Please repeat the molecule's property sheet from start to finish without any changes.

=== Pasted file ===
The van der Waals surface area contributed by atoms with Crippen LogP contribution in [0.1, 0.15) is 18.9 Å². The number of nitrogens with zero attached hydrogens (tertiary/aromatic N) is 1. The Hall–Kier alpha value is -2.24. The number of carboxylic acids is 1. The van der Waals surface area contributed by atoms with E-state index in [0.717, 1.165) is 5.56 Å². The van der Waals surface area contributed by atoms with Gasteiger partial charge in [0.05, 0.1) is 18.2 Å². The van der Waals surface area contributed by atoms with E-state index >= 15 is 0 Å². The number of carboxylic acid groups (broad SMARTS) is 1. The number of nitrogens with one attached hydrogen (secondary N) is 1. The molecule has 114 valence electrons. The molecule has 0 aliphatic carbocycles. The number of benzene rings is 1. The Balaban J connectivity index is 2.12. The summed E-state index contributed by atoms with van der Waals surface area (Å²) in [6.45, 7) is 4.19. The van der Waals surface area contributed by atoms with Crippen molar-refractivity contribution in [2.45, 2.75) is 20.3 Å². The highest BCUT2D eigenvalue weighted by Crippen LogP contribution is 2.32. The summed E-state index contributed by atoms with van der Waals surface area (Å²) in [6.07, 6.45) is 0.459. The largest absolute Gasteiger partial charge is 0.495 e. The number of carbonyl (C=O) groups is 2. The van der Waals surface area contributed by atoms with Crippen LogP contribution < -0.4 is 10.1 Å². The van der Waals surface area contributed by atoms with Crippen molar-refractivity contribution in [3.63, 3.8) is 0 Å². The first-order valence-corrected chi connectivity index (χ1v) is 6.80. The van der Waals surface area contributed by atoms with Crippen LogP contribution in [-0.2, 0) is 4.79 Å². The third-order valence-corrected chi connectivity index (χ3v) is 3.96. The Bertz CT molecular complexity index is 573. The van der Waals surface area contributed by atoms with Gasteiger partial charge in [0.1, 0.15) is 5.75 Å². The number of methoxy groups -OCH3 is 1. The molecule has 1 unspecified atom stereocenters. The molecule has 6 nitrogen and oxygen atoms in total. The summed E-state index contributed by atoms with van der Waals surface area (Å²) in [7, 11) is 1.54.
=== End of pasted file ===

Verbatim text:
The van der Waals surface area contributed by atoms with Crippen LogP contribution in [0.1, 0.15) is 18.9 Å². The number of nitrogens with zero attached hydrogens (tertiary/aromatic N) is 1. The Hall–Kier alpha value is -2.24. The number of carboxylic acids is 1. The van der Waals surface area contributed by atoms with E-state index in [0.717, 1.165) is 5.56 Å². The van der Waals surface area contributed by atoms with Gasteiger partial charge in [0.05, 0.1) is 18.2 Å². The van der Waals surface area contributed by atoms with E-state index >= 15 is 0 Å². The number of carboxylic acid groups (broad SMARTS) is 1. The number of nitrogens with one attached hydrogen (secondary N) is 1. The molecule has 114 valence electrons. The molecule has 0 aliphatic carbocycles. The number of benzene rings is 1. The Balaban J connectivity index is 2.12. The summed E-state index contributed by atoms with van der Waals surface area (Å²) in [6.45, 7) is 4.19. The van der Waals surface area contributed by atoms with Crippen molar-refractivity contribution in [2.45, 2.75) is 20.3 Å². The highest BCUT2D eigenvalue weighted by Crippen LogP contribution is 2.32. The summed E-state index contributed by atoms with van der Waals surface area (Å²) in [6.07, 6.45) is 0.459. The largest absolute Gasteiger partial charge is 0.495 e. The number of carbonyl (C=O) groups is 2. The van der Waals surface area contributed by atoms with Crippen LogP contribution < -0.4 is 10.1 Å². The van der Waals surface area contributed by atoms with Crippen molar-refractivity contribution in [3.63, 3.8) is 0 Å². The first-order valence-corrected chi connectivity index (χ1v) is 6.80. The van der Waals surface area contributed by atoms with Crippen LogP contribution in [-0.2, 0) is 4.79 Å². The third-order valence-corrected chi connectivity index (χ3v) is 3.96. The Bertz CT molecular complexity index is 573. The van der Waals surface area contributed by atoms with Gasteiger partial charge in [0.1, 0.15) is 5.75 Å². The number of methoxy groups -OCH3 is 1. The molecule has 1 unspecified atom stereocenters. The molecule has 6 nitrogen and oxygen atoms in total. The summed E-state index contributed by atoms with van der Waals surface area (Å²) in [7, 11) is 1.54.